Plant pollen emissions in the United States could start up to 40 days earlier by the end of the century as a result of climate change, suggests a modelling study published in Nature Communications. These findings show how climate change and pollution can have additional negative effects for human health by extending the season for pollen-related allergies.
Wind-driven pollen production is linked to temperature and precipitation and plays an important role in plant fertilization. Pollen-induced respiratory allergies, such as hay fever, affect 30% of the world population and contributes to economic loss due to missed work days and medical expenditure. Owing to health and economic concerns it is important to understand how climate change will alter plant pollen production and, consequently, seasonal allergies.
Yingxiao Zhang and Allison Steiner combined climate data with socioeconomic scenarios and developed a modelling approach to project changes in pollen emissions in the US at the end of the century (2081–2100), which they then compared to a historical period (1995–2014). The authors found that at the end of the century pollen emissions could start up to 40 days earlier and may also last 19 days longer, increasing the annual pollen emissions over the US by 16–40%. Additionally, the authors added CO2 concentrations to the model and found annual pollen emissions could rise by up to 250% due to anthropogenic pollution.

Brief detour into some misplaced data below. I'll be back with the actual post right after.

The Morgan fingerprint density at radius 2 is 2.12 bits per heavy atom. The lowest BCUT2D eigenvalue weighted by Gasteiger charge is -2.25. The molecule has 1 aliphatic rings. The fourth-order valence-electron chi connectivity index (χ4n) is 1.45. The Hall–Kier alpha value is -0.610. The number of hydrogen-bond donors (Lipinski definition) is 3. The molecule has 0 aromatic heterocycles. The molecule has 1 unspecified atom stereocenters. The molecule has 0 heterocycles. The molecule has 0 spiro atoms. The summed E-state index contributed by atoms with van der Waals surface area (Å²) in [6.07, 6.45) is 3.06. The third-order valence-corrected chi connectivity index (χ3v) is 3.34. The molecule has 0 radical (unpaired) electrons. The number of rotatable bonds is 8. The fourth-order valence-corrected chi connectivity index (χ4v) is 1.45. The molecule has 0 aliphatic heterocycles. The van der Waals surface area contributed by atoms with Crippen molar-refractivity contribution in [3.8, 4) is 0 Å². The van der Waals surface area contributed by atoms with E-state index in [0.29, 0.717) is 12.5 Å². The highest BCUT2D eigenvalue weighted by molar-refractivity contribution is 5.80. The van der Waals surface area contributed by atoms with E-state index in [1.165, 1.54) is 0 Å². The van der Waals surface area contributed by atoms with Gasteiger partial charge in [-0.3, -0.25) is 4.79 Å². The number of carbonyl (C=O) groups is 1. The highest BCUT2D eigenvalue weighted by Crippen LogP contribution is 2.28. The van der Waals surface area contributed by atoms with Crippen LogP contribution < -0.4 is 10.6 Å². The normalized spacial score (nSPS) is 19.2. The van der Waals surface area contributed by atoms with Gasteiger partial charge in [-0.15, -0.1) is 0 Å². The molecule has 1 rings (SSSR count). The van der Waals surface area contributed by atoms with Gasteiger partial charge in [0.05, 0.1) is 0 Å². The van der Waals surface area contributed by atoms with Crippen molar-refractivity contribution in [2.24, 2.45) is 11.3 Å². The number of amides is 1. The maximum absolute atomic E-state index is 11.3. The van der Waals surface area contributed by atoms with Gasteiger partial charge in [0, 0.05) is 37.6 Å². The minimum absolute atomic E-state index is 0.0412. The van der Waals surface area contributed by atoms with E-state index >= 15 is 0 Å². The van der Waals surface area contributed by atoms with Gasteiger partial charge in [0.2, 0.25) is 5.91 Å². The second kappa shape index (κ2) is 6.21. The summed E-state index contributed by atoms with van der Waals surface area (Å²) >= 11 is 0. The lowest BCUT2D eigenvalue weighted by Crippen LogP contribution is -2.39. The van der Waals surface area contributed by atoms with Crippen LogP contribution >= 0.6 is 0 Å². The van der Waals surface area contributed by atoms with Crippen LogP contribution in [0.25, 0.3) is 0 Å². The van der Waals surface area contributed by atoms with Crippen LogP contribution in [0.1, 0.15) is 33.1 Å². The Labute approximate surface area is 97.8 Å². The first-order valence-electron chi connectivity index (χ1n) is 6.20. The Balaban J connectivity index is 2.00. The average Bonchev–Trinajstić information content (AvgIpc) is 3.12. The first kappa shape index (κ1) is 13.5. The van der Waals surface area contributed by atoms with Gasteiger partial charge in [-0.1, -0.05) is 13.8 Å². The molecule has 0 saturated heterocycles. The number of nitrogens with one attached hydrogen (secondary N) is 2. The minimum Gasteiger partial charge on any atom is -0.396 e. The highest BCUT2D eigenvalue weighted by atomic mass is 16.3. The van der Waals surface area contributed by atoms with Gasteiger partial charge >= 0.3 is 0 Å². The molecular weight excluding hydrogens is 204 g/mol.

The authors note that data on how pollen production is affected by CO2 is based on laboratory findings and additional research is needed to quantify its effects in natural settings. They conclude that their findings are a starting point for further investigations into the consequences of climate change on pollen emission patterns and subsequent health implications.
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